For further reading:

Competing Plans to Fix Social Security

Quiz: What is Your Social Security IQ

Comments? What is your favorite solution to solving the Social Security problem? Do you think Congress will act in time to head off the 2034 crisis? Please use the Comments section below to voice your opinion.

Posted by Admin on April 25th, 2019

49 Comments »

  1. Over the years the age to collect the full retirement amount from SS has gone up but the age to start collecting the reduced amount (62) hasn’t changed. Moving the earliest date back as the full retirement age goes up makes sense. Also, I think a long term plan to phase out SS for younger people is absolutely needed. It would require everyone (and employers) to contribute a minimum amount into an instrument that is a combination 401k/life ins/long term disability ins but would be under the control of the individual with the rules for withdrawal or putting claims to the insurance parts being similar to the rules for SS. To cover current and those close to retirement, remove the cap on how much income is subject to FIA taxes and increase penalties for those fraudulently collecting disability. It is really wrong to talk about an “investment tax”, people should be ENCOURGARED to invest not discouraged and as they say, you want people to do something less, tax them you want them to do it more, dont tax!

    by Jean — April 26, 2019

  2. In America where throwing billions of dollars to rich farmers, ballooning entitlements to the military, billions on a phony Wall! The richest people in America pay zero tax we can fully fund Social Security and Medicare forever! Do not allow greedy politicians to rob us of this very needed and well monitored program! America must refocus on its people instead of wealthy greedy corporations!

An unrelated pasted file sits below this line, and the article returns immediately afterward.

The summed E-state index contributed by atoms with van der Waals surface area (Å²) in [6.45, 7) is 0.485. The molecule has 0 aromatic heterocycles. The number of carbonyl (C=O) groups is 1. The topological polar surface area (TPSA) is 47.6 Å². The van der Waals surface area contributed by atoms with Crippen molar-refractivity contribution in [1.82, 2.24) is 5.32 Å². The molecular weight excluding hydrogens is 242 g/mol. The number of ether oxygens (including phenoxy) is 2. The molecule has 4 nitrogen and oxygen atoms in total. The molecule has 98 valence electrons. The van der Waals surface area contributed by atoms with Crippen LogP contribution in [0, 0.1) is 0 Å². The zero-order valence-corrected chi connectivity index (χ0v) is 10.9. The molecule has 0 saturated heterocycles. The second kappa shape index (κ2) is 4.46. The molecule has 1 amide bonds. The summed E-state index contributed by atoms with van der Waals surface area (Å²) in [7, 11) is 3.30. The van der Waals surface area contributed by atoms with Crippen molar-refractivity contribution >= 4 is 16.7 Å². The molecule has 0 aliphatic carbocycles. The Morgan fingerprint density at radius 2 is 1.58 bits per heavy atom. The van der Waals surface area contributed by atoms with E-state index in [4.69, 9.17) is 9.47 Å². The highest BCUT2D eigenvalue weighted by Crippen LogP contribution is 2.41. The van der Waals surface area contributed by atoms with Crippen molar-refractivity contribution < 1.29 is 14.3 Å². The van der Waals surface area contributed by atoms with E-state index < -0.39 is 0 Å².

by Ron — April 26, 2019

  3. Perhaps disability Social Security claims are declining because our economy has transitioned from hard manual labor to more office jobs and service industry and professional positions. In addition, the number of people who smoke and abuse alcohol has declined. That may be offset by opiod addiction however. I think Federal and state regulatory agencies have also contributed to cleaning up the toxic and dangerous environments that workers used to have to endure.

    My father was a blue collar factory worker and his body was worn out by his late fifties. He applied several times for disability Social Security before he was finally approved. It is not easy to be approved. You pretty much have to be unable to do any kind of work and, unless you qualify for one of the exceptions, you have to be unemployed for at least a year before they will approve the claim. My father only completed 8th grade and was unskilled. His options for alternate employment in the 1960’s were very limited. Today’s workers are more educated and can find alternative employment easier, although often at a lower pay rate. They are also more healthy, in general, than their parents and can continue working until they are eligible for regular Social Security retirement benefits.